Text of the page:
What are Nootropics?
Do you remember the movie Limitless with Bradley Cooper? In case you missed that one, in the movie Bradley starts taking this drug called NZT to help him access the abilities of his entire brain. This allows him to learn an entire language in an hour and outsmart everyone around him. This ends up being extremely beneficial for Brad, but NZT does have some really bad side effects in the end. I think everyone wished it was real during the first part of the movie because it was incredible what he was able to do.
Although there isn’t anything like NZT available in real life, there are many natural and synthetic substances that can help improve brain function, attention, and working memory. These are referred to as nootropics or smart drugs.
Nootropics: Smart Drugs
Nootropics can range from prescription medications, such as Adderall, to common nutrients, such as caffeine and ginkgo biloba. These substances can enhance brain function in several ways, including:
● Increasing learning ability
● Improving working memory
● Speeding up processing of information
● Helping the brain function better under stress
● Improving concentration
● Protecting the brain from damage
● Encouraging the production of helpful neurotransmitters
● Improving communication between neurons
● Triggering certain “brain waves” that boost creativity
Basically, nootropics can help you boost the power of your brain in many different ways.
As I mentioned, nootropics can vary from synthetic to natural and some require a prescription. You obviously don’t want to take prescription medications without needing them, but there are many common substances that are easy to find and safe that have brain-boosting properties.
One of the most common of these is caffeine. Caffeine increases alertness by blocking a chemical in the brain that makes you feel tired. Up to 300 mg of caffeine a day (about 2 cups of coffee) is considered safe and can help increase alertness and reaction time. Of course, people are impacted by caffeine differently, so if it makes you feel jittery or anxious, back off a bit.1
If you don’t like coffee, tea is an incredible brain-boosting choice. Tea not only has caffeine, but it also contains another substance called L-theanine. Just 50mg of L-theanine, or the equivalent of two cups of tea, can increase brain waves that promote a feeling of “relaxed alertness” and increase creativity.2 The best part? The caffeine in tea actually enhances the effect of L-theanine, helping you feel creative and alert.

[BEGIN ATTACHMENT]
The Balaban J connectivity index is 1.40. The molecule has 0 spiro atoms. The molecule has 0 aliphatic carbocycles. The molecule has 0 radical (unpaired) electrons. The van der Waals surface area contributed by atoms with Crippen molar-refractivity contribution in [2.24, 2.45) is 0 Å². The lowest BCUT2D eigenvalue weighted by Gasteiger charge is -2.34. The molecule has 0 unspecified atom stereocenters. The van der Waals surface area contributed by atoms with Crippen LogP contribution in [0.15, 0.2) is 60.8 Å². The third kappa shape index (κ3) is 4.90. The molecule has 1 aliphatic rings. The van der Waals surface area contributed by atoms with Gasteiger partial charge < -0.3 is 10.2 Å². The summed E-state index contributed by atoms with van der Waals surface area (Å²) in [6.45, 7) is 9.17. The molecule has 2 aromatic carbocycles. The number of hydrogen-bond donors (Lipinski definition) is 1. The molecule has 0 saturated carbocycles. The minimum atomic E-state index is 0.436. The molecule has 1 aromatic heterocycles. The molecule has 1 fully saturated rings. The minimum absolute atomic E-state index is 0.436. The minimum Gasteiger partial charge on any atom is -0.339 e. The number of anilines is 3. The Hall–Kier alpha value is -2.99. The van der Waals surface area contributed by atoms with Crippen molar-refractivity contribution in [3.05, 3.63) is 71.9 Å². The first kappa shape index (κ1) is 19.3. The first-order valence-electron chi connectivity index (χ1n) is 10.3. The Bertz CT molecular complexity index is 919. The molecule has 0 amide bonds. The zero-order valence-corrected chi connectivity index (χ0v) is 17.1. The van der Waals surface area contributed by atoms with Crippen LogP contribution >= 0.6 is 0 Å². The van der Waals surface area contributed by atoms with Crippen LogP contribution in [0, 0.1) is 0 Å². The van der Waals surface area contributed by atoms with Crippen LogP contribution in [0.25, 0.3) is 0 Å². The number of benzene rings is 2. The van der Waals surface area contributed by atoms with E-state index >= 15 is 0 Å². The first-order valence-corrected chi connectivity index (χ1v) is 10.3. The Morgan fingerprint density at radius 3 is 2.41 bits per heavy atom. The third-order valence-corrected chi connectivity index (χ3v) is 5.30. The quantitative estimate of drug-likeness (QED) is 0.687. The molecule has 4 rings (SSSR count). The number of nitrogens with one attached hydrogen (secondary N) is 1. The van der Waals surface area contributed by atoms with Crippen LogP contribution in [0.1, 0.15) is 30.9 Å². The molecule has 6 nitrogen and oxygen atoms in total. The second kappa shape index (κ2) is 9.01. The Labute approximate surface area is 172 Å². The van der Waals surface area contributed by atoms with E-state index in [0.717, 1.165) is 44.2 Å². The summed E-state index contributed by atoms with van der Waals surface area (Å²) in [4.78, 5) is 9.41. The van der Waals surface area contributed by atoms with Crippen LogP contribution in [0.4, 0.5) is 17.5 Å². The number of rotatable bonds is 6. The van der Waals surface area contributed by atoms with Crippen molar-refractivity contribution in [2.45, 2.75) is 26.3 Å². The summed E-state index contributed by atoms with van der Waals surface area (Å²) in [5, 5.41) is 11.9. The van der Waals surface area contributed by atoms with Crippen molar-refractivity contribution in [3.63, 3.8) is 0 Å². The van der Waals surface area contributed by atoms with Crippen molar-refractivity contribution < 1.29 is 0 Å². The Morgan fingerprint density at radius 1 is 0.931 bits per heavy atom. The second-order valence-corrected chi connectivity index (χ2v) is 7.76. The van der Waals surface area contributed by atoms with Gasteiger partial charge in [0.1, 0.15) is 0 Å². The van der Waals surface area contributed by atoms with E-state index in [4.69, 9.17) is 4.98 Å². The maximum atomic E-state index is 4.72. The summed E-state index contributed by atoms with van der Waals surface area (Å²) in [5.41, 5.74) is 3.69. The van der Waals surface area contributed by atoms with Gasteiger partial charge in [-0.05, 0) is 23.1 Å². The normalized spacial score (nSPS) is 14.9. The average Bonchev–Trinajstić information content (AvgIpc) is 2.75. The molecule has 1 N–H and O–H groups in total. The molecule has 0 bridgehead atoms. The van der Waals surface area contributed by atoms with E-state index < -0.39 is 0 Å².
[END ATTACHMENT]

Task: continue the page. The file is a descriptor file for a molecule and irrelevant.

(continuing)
Phosphatidylserine (PS) a fat-like substance has been found to help increase brain function, memory, and focus. A 2010 study evaluated the effect of PS supplements in 78 adults with mild cognitive impairment. The subjects were given 300 mg a day of PS or a placebo for 6 months. Those who were given the PS had significantly improved memory scores, greater concentration, and better verbal recall.3
Huperzine, a plant extract, inhibits the breakdown of a neurotransmitter called acetylcholine. This increases levels of acetylcholine in the brain, improving learning ability and memory. Huperzine also helps neutralize many compounds in the brain that may be toxic and can cause age-related cognitive decline.4
If you are struggling with memory, focus, or just want to be super smart like Brad in Limitless, nootropics can definitely give you a boost. IVL’s Memory Saver is one option as it has both phosphatidylserine and huperzine as well as several powerful anti-inflammatory compounds to help protect the brain. But, remember, unlike NZT nootropics aren’t magic, but they may help you be able to stay focused to finish a big project faster or simply remember your anniversary this year.
Yours in health-
Ana Reisdorf, MS, RD
IVL Community Registered Dietitian
- McLellan T M, Caldwell JA, Lieberman HR. A review of caffeine's effects on cognitive, physical and occupational performance. Neurosci Biobehav Rev. 2016;71:294-312.
- Nobre AC, Rao A, Owen GN. L-theanine, a natural constituent in tea, and its effect on mental state. Asia Pac J Clin Nutr. 2008;17 Suppl 1:167-8.
- Kato-Kataoka A, Sakai M, Ebina R, et al. Soybean-Derived Phosphatidylserine Improves Memory Function of the Elderly Japanese Subjects with Memory Complaints. 2010; 47(3): 246.
- Ved HS, Koenig ML, Dave JR, Doctor BP. Huperzine A, a potential therapeutic agent for dementia, reduces neuronal cell death caused by glutamate. Neuroreport. 1997; 3;8(4):963-8.